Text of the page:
These strangers, bathed in

blue white light

wade next to me

in pools of infinite connectivity.


And they like me,

and they share me, and they give me plenitudes of hearts, thumbs, and

winking yellow faces,

. . .

Narrator hits send and

Living but dead,

a zombie cyborg,


Me, a member of their ontology,

adding a layer of new to their growing

archaeological phenomena

of our shared carbon conscious silicon existence.


The last poem in the collection asks if even those who are “in control” are in control:

                    The moderators told us to be calm. They pleaded with

us to REMAIN calm. But the ocean was moving, freed from

ice and the waves grew taller and taller. . . . .

. . . Into the dam our waves crashed. Our energy became

the energy for a man atop the dam who pulled the levers and

let us out with fixed regularity. He hoped to power his fortunes

of design. The dam creaked and on the face of the operating

dam man I saw . . . panic. Hysteria perhaps?

This final poem ends on a more fantastic note than the opening poem. It suggests that it is our society has gotten away from us, perhaps created a monster, if an unwitting one, beyond the control even of those who have assumed power. In The Digital Self: Poems and Illustrations, readers will find not only a new poet, but a new take on our human condition.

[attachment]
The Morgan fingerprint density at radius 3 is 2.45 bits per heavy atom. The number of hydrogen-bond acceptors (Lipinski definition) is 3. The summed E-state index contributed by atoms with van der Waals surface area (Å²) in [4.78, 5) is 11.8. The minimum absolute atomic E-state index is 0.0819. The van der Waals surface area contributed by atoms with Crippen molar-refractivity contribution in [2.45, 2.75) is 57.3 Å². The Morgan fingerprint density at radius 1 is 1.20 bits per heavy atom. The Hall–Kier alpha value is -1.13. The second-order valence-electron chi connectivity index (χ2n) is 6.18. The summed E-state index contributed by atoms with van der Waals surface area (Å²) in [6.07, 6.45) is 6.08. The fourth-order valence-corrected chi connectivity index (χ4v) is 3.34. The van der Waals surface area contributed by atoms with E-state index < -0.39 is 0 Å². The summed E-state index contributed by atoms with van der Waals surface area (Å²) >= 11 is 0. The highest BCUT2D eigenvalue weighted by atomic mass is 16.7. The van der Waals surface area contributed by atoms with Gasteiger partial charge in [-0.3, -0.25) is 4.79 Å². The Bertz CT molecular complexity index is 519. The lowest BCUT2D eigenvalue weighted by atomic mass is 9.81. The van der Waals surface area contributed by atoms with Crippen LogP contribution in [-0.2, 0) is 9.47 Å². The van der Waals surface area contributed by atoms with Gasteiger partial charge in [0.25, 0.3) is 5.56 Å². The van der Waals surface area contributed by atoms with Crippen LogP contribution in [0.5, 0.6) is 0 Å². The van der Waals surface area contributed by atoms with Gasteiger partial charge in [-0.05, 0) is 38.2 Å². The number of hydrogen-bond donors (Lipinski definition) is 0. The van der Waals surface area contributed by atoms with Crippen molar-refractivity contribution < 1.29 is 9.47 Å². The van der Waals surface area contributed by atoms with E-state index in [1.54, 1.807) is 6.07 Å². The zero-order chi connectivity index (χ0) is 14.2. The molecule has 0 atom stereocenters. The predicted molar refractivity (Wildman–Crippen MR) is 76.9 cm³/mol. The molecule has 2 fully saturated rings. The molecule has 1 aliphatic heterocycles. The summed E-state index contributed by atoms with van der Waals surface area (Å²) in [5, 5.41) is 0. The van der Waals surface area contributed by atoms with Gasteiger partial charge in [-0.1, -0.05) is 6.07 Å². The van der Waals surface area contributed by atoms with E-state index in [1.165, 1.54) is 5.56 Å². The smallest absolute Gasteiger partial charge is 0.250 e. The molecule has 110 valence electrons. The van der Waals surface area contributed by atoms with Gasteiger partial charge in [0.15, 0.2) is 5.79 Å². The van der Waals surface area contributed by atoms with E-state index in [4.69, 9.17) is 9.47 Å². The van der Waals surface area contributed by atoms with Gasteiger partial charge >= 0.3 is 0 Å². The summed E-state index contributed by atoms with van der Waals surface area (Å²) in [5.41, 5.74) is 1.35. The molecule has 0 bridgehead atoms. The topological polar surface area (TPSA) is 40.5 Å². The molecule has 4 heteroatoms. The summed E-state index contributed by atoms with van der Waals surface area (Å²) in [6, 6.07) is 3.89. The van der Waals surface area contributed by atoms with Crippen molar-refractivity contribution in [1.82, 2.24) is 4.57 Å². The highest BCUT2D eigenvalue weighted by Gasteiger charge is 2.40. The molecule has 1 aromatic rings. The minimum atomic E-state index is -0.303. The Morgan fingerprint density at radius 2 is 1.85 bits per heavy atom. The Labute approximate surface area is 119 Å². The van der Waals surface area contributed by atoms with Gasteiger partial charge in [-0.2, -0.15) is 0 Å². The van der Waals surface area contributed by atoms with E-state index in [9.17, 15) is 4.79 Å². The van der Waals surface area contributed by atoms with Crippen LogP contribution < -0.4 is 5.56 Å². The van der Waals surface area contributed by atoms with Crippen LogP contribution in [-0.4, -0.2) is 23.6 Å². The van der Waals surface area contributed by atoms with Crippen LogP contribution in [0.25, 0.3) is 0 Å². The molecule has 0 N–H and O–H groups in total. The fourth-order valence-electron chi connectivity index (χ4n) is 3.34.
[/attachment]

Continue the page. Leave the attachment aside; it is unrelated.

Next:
Wesley R. Bishop

Wesley R. Bishop teaches American history, public history, and community history at Jacksonville State University (AL) and is the founding and managing editor of the humanities journal The North Meridian Review. He lives in Anniston, Alabama, in the southernmost part of the Appalachian Mountains. Bishop is author of two forthcoming nonfiction books, Coxey’s Army: The Path of Protest from Populism to the New Deal, 1893-1936 and co-author of Liberating Fat Bodies: Social Media Censorship and Body Size ActivismThe Digital Self is his first poetry collection offered by the new Alabama press, North Meridian Books.